# What is the surface area of the solid created by revolving f(x)=x^2 for x in [1,2] around the x-axis?

Feb 5, 2017

$2 \pi \left[\frac{1}{8} {17}^{\frac{3}{2}} - \frac{1}{16} \sqrt{17} - \frac{1}{64} \ln | \sqrt{17} + 4 | - \frac{1}{16} {5}^{\frac{3}{2}} + \frac{1}{32} \sqrt{5} + \frac{1}{64} \ln | \sqrt{5} + 2 |\right]$

#### Explanation:

Now, integrating by parts $\int {\sec}^{3} \theta = \int \sec \theta {\sec}^{2} \theta d \theta$

=$\sec \theta \int {\sec}^{2} \theta d \theta - \int \sec \theta \tan \theta \int {\sec}^{2} \theta d \theta$

=$\sec \theta \tan \theta - \int \sec \theta {\tan}^{2} \theta d \theta$

=$\sec \theta \tan \theta - \int {\sec}^{3} \theta d \theta + \int \sec \theta d \theta$

Now transposing $\int {\sec}^{3} \theta d \theta$to the left side and integrating $\sec \theta d \theta$,

$2 \int {\sec}^{3} \theta d \theta = \sec \theta \tan \theta + \ln | \sec \theta + \tan \theta |$

Thus $\int {\sec}^{3} \theta d \theta = \frac{1}{2} \sec \theta \tan \theta + \frac{1}{2} \ln | \sec \theta + \tan \theta |$

Like wise, using technique of integration by parts $\int {\sec}^{5} \theta d \theta = \int {\sec}^{3} \theta {\sec}^{2} \theta d \theta = {\sec}^{3} \theta \int {\sec}^{2} \theta d \theta - \int \left(3 {\sec}^{2} \theta \sec \theta \tan \theta\right) \int \left({\sec}^{2} \theta\right) d \theta$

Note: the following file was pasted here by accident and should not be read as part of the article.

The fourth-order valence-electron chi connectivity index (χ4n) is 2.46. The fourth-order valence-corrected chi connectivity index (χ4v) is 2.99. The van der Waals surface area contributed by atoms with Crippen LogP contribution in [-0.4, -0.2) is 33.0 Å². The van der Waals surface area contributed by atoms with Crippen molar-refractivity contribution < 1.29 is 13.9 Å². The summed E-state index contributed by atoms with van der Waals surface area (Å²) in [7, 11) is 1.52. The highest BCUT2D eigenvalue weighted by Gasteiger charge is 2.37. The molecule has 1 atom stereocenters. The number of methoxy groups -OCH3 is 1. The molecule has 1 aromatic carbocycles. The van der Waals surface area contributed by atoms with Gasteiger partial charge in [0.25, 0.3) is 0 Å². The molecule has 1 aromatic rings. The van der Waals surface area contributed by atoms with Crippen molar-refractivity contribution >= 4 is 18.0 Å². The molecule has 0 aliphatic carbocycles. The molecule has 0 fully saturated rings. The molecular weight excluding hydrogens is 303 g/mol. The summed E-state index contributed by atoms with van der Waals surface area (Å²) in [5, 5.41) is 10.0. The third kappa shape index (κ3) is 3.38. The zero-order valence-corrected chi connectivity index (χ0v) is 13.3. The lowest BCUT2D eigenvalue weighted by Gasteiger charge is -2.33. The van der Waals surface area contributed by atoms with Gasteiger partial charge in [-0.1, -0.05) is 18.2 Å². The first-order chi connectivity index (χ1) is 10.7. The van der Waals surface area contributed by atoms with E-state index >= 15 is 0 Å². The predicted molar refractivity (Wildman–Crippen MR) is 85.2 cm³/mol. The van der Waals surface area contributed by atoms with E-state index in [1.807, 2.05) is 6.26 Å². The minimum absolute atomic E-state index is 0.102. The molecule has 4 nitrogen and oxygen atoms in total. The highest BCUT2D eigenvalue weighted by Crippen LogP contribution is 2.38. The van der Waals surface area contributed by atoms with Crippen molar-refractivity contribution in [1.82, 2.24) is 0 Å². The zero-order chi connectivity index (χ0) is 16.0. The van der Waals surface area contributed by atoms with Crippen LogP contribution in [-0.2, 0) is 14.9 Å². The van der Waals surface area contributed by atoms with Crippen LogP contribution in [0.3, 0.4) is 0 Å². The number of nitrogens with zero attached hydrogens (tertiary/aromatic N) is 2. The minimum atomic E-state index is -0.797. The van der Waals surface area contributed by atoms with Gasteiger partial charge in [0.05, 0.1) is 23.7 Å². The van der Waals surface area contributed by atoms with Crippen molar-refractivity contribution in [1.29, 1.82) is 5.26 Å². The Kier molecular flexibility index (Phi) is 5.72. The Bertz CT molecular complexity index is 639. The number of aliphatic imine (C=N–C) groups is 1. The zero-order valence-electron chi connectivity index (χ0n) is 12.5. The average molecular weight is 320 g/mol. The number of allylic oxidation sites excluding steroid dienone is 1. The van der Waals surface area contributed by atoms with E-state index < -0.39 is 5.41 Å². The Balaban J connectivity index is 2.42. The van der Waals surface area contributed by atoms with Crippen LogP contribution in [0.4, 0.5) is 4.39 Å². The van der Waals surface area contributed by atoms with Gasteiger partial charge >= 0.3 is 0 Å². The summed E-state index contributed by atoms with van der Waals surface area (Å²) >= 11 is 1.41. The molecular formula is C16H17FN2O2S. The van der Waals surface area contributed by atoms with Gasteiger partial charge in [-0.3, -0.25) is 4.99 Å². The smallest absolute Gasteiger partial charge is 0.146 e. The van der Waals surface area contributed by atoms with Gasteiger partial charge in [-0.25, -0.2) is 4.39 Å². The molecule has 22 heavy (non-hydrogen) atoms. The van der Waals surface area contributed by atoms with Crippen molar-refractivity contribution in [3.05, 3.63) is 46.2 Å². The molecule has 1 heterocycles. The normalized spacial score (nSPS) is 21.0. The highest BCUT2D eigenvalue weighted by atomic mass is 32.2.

=${\sec}^{3} \theta \tan \theta - 3 \int {\sec}^{3} \theta {\tan}^{2} \theta d \theta$

=${\sec}^{3} \theta \tan \theta - 3 \int \left({\sec}^{5} \theta - {\sec}^{3} \theta d \theta\right)$

Now transpose $\int {\sec}^{5} \theta d \theta$ to the right side to get

$\int {\sec}^{5} \theta d \theta = \frac{1}{4} {\sec}^{3} \theta \tan \theta + \frac{3}{4} \int {\sec}^{3} \theta d \theta$

Now using the integral of ${\sec}^{3} \theta$ derived earlier,

$\int {x}^{2} \sqrt{4 {x}^{2} + 1} \mathrm{dx} = \frac{1}{8} \left[\int {\sec}^{5} \theta d \theta - \int {\sec}^{3} \theta d \theta\right] = \frac{1}{8} \left[\frac{1}{4} {\sec}^{3} \theta \tan \theta - \frac{1}{4} \int {\sec}^{3} \theta d \theta\right]$

=$\frac{1}{32} \left[{\sec}^{3} \theta \tan \theta - \frac{1}{2} \sec \theta \tan \theta - \frac{1}{2} \ln | \sec \theta + \tan \theta |\right]$

Now substituting theta by x it would be $\tan \theta = 2 x$ and $\sec \theta = \sqrt{4 {x}^{2} + 1}$

$\int {x}^{2} \sqrt{4 {x}^{2} + 1} \mathrm{dx} = \frac{1}{16} x {\left(4 {x}^{2} + 1\right)}^{\frac{3}{2}} - \frac{1}{32} x \sqrt{4 {x}^{2} + 1} - \frac{1}{64} \ln | \sqrt{4 {x}^{2} + 1} + 2 x |$

The required surface area would thus be

$2 \pi {\left[\frac{1}{16} x {\left(4 {x}^{2} + 1\right)}^{\frac{3}{2}} - \frac{1}{32} x \sqrt{4 {x}^{2} + 1} - \frac{1}{64} \ln | \sqrt{4 {x}^{2} + 1} + 2 x |\right]}_{1}^{2}$

=$2 \pi \left[\frac{1}{8} {17}^{\frac{3}{2}} - \frac{1}{16} \sqrt{17} - \frac{1}{64} \ln | \sqrt{17} + 4 | - \frac{1}{16} {5}^{\frac{3}{2}} + \frac{1}{32} \sqrt{5} + \frac{1}{64} \ln | \sqrt{5} + 2 |\right]$

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